The implementation of the order seems questionable as the ministry is yet to notify the ban. The NGT on November 4, 2019, questioned the ministry’s inaction in carrying out the order. The ministry had requested eight months’ time for effective compliance in a September 2019 hearing. This is procedural time required for any notification, claimed the ministry in its affidavit. The NGT denied the request, calling it unreasonable and detrimental to public interest.
According to the status report filed by the ministry, it had asked CPCB to frame a holistic policy for the use of RO technology in the country and submit a draft notification, which is still to see the light of day. Since issuing a notification is a policy-related matter, a detailed region-wise consultation would be required before the notification can be implemented, the ministry stated.
The Tribunal, however, was in no mood to relent. It slammed the ministry for the delay, asking for its reason for non-compliance. It gave the ministry a final chance to comply by the end of the year, failing which officials would be liable for coercive action.
Dr Suresh Rohilla, director of the water and Wastewater team at the Centre for Science and Environment, said that the Delhi Jal Board (DJB) carries out sample water testing at each of its water treatment plants and also tests 100+ random samples across the city to check if water quality is being maintained. “DJB claims to supply water as per WHO standards,” said Dr Rohilla. The DJB had collected 545 samples from across eight zones in Delhi where it supplies piped drinking water. Of those, 27 samples did not meet all the levels, but 518 samples met all the WHO criteria.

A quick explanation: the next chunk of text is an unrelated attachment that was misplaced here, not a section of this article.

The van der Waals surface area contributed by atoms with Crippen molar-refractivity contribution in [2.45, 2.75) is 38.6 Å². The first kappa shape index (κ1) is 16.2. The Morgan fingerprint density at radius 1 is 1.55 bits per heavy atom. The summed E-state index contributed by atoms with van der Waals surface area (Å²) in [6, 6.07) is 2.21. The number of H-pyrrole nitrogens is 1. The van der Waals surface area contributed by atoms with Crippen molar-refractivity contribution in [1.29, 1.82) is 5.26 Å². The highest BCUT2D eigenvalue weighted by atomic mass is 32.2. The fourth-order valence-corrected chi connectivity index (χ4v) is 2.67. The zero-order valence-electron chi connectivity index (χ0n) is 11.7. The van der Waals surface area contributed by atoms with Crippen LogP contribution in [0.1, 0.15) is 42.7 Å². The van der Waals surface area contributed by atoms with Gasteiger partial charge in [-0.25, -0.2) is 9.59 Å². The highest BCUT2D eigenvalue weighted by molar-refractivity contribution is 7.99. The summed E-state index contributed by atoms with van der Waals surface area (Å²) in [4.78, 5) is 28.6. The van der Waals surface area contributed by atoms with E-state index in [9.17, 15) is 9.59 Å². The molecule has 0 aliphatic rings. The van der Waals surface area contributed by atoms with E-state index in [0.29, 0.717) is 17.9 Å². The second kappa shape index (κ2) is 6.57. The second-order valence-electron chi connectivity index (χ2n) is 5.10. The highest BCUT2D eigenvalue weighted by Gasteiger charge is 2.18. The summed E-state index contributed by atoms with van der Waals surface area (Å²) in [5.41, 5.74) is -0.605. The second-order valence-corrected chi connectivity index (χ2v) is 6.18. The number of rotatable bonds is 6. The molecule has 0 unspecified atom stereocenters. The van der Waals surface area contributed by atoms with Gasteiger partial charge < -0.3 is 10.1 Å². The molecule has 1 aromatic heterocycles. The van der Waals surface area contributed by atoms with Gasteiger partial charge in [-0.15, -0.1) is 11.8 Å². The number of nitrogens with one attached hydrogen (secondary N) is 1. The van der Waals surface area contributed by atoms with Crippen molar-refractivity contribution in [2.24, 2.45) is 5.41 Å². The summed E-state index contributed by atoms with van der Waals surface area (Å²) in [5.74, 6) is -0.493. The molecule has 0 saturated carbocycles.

“We do have RO purifier in our home, but I do not mind drinking on the tap water. We have water supply from DJB and it is usually safe enough to drink. The RO purifier came when we bought the house, I don’t think I would have bought it separately,” said Pavitra Goel, vice president at a manufacturing firm. Reena Devi, a resident of Green Park, New Delhi, said, “Until 2017, we were drinking water from the tap, as water was supplied by DJB. However, I suffered from recurring stomach infection, which the doctors suspected was due to water contamination. This is when my family installed the RO. We did a fair amount of research before buying a water purifier.”
Ramesh Kumar, a technician with a leading RO purifier manufacturer, said: “We measure the TDS of the water supply and set the RO machine accordingly. The technology itself has advanced. Our latest machines are equipped to add extra minerals to the water, to compensate for the loss.” Panda believes that “boiled water and simple filters can help but the kind of contamination our water sources are exposed to makes it difficult for the common people to understand what to do. Unless we stop water contamination at the source, things are going to be really difficult”.
The other problem is wastage of water. It is estimated that by 2020, 21 major cities will run out of groundwater. India ranks 120th among 122 countries in the water quality index. Given the situation, we need to know that our water sources are safe and ensure that the wastage is curbed.